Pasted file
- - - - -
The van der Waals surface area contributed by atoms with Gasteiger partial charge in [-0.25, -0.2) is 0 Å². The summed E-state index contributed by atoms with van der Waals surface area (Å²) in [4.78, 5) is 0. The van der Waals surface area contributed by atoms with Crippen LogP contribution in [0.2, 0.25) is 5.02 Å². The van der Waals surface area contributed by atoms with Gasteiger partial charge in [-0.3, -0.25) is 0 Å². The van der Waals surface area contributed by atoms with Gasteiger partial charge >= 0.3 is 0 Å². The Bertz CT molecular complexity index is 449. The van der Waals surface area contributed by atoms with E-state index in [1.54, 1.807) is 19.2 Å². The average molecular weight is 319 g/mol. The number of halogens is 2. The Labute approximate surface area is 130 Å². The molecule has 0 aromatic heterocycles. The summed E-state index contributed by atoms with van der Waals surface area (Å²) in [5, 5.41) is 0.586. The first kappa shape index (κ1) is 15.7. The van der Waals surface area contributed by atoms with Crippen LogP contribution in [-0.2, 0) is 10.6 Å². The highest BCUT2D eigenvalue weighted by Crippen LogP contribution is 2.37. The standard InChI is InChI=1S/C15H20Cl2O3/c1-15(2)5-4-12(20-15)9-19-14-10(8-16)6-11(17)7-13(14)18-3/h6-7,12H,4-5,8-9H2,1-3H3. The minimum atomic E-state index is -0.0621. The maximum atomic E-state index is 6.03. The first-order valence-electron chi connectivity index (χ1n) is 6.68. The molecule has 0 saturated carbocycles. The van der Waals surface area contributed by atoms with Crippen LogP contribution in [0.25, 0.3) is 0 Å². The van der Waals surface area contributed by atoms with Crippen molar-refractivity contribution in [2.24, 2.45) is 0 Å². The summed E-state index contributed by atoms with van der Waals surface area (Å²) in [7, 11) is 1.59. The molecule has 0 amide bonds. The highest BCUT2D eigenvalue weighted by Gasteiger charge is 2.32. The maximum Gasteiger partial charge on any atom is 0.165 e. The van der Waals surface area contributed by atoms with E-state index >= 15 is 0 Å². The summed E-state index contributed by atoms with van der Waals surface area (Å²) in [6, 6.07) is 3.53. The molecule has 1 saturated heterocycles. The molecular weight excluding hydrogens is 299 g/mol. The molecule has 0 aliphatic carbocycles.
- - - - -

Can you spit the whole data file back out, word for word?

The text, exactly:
The van der Waals surface area contributed by atoms with Gasteiger partial charge in [-0.25, -0.2) is 0 Å². The summed E-state index contributed by atoms with van der Waals surface area (Å²) in [4.78, 5) is 0. The van der Waals surface area contributed by atoms with Crippen LogP contribution in [0.2, 0.25) is 5.02 Å². The van der Waals surface area contributed by atoms with Gasteiger partial charge in [-0.3, -0.25) is 0 Å². The van der Waals surface area contributed by atoms with Gasteiger partial charge >= 0.3 is 0 Å². The Bertz CT molecular complexity index is 449. The van der Waals surface area contributed by atoms with E-state index in [1.54, 1.807) is 19.2 Å². The average molecular weight is 319 g/mol. The number of halogens is 2. The Labute approximate surface area is 130 Å². The molecule has 0 aromatic heterocycles. The summed E-state index contributed by atoms with van der Waals surface area (Å²) in [5, 5.41) is 0.586. The first kappa shape index (κ1) is 15.7. The van der Waals surface area contributed by atoms with Crippen LogP contribution in [-0.2, 0) is 10.6 Å². The highest BCUT2D eigenvalue weighted by Crippen LogP contribution is 2.37. The standard InChI is InChI=1S/C15H20Cl2O3/c1-15(2)5-4-12(20-15)9-19-14-10(8-16)6-11(17)7-13(14)18-3/h6-7,12H,4-5,8-9H2,1-3H3. The minimum atomic E-state index is -0.0621. The maximum atomic E-state index is 6.03. The first-order valence-electron chi connectivity index (χ1n) is 6.68. The molecule has 0 saturated carbocycles. The van der Waals surface area contributed by atoms with Crippen LogP contribution in [0.25, 0.3) is 0 Å². The van der Waals surface area contributed by atoms with Crippen molar-refractivity contribution in [2.24, 2.45) is 0 Å². The summed E-state index contributed by atoms with van der Waals surface area (Å²) in [7, 11) is 1.59. The molecule has 0 amide bonds. The highest BCUT2D eigenvalue weighted by Gasteiger charge is 2.32. The maximum Gasteiger partial charge on any atom is 0.165 e. The van der Waals surface area contributed by atoms with E-state index >= 15 is 0 Å². The summed E-state index contributed by atoms with van der Waals surface area (Å²) in [6, 6.07) is 3.53. The molecule has 1 saturated heterocycles. The molecular weight excluding hydrogens is 299 g/mol. The molecule has 0 aliphatic carbocycles.